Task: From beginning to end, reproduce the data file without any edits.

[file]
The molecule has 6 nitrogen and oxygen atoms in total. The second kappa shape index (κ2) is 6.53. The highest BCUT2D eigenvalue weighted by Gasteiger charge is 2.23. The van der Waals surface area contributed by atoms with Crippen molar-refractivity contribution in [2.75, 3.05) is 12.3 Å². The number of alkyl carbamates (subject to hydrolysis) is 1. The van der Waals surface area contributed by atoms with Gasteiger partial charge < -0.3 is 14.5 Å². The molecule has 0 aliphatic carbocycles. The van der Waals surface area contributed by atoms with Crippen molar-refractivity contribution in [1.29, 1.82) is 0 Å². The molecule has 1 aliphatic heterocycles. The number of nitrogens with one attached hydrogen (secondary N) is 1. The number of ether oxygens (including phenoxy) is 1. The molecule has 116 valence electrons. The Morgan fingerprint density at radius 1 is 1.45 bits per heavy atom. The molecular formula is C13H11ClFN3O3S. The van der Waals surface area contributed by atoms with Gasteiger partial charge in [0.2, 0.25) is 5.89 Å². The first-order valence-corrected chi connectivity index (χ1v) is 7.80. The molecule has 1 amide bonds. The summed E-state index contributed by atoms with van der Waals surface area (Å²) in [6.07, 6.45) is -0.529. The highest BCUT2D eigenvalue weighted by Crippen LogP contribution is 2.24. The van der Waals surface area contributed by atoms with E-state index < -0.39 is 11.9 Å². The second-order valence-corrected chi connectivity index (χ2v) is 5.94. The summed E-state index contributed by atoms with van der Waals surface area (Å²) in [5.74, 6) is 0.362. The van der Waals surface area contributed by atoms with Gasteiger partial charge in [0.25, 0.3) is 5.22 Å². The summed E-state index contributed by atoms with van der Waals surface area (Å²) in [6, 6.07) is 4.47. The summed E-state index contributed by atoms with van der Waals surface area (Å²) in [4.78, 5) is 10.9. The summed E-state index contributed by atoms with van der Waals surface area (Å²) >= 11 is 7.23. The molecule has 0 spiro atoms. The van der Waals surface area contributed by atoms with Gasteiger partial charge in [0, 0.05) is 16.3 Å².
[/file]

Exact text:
The molecule has 6 nitrogen and oxygen atoms in total. The second kappa shape index (κ2) is 6.53. The highest BCUT2D eigenvalue weighted by Gasteiger charge is 2.23. The van der Waals surface area contributed by atoms with Crippen molar-refractivity contribution in [2.75, 3.05) is 12.3 Å². The number of alkyl carbamates (subject to hydrolysis) is 1. The van der Waals surface area contributed by atoms with Gasteiger partial charge < -0.3 is 14.5 Å². The molecule has 0 aliphatic carbocycles. The van der Waals surface area contributed by atoms with Crippen molar-refractivity contribution in [1.29, 1.82) is 0 Å². The molecule has 1 aliphatic heterocycles. The number of nitrogens with one attached hydrogen (secondary N) is 1. The number of ether oxygens (including phenoxy) is 1. The molecule has 116 valence electrons. The Morgan fingerprint density at radius 1 is 1.45 bits per heavy atom. The molecular formula is C13H11ClFN3O3S. The van der Waals surface area contributed by atoms with Gasteiger partial charge in [0.2, 0.25) is 5.89 Å². The first-order valence-corrected chi connectivity index (χ1v) is 7.80. The molecule has 1 amide bonds. The summed E-state index contributed by atoms with van der Waals surface area (Å²) in [6.07, 6.45) is -0.529. The highest BCUT2D eigenvalue weighted by Crippen LogP contribution is 2.24. The van der Waals surface area contributed by atoms with E-state index < -0.39 is 11.9 Å². The second-order valence-corrected chi connectivity index (χ2v) is 5.94. The summed E-state index contributed by atoms with van der Waals surface area (Å²) in [5.74, 6) is 0.362. The van der Waals surface area contributed by atoms with Gasteiger partial charge in [0.25, 0.3) is 5.22 Å². The summed E-state index contributed by atoms with van der Waals surface area (Å²) in [6, 6.07) is 4.47. The summed E-state index contributed by atoms with van der Waals surface area (Å²) in [4.78, 5) is 10.9. The summed E-state index contributed by atoms with van der Waals surface area (Å²) >= 11 is 7.23. The molecule has 0 spiro atoms. The van der Waals surface area contributed by atoms with Gasteiger partial charge in [0, 0.05) is 16.3 Å².